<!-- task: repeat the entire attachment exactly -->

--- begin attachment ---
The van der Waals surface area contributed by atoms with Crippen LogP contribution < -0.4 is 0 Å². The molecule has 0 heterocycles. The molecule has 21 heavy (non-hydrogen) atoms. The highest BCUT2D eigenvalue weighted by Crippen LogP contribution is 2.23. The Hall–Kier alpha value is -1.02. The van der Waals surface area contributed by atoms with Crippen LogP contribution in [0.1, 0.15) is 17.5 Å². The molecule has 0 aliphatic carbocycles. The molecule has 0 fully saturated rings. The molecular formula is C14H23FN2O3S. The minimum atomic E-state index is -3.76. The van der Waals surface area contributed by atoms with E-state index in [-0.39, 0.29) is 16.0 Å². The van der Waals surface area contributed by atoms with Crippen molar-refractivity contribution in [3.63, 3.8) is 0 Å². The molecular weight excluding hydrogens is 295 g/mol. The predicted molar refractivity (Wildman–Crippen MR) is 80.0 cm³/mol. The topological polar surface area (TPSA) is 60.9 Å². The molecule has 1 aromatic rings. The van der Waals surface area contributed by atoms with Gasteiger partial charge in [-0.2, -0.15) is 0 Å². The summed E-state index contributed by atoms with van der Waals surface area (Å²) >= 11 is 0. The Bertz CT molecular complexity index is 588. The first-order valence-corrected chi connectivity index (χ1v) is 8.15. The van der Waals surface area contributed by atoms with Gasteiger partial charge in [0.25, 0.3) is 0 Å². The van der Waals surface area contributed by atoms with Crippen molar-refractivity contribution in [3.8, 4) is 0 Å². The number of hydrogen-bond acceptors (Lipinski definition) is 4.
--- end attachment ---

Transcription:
The van der Waals surface area contributed by atoms with Crippen LogP contribution < -0.4 is 0 Å². The molecule has 0 heterocycles. The molecule has 21 heavy (non-hydrogen) atoms. The highest BCUT2D eigenvalue weighted by Crippen LogP contribution is 2.23. The Hall–Kier alpha value is -1.02. The van der Waals surface area contributed by atoms with Crippen LogP contribution in [0.1, 0.15) is 17.5 Å². The molecule has 0 aliphatic carbocycles. The molecule has 0 fully saturated rings. The molecular formula is C14H23FN2O3S. The minimum atomic E-state index is -3.76. The van der Waals surface area contributed by atoms with E-state index in [-0.39, 0.29) is 16.0 Å². The van der Waals surface area contributed by atoms with Crippen molar-refractivity contribution in [3.63, 3.8) is 0 Å². The molecular weight excluding hydrogens is 295 g/mol. The predicted molar refractivity (Wildman–Crippen MR) is 80.0 cm³/mol. The topological polar surface area (TPSA) is 60.9 Å². The molecule has 1 aromatic rings. The van der Waals surface area contributed by atoms with Gasteiger partial charge in [-0.2, -0.15) is 0 Å². The summed E-state index contributed by atoms with van der Waals surface area (Å²) >= 11 is 0. The Bertz CT molecular complexity index is 588. The first-order valence-corrected chi connectivity index (χ1v) is 8.15. The van der Waals surface area contributed by atoms with Gasteiger partial charge in [0.25, 0.3) is 0 Å². The van der Waals surface area contributed by atoms with Crippen molar-refractivity contribution in [3.8, 4) is 0 Å². The number of hydrogen-bond acceptors (Lipinski definition) is 4.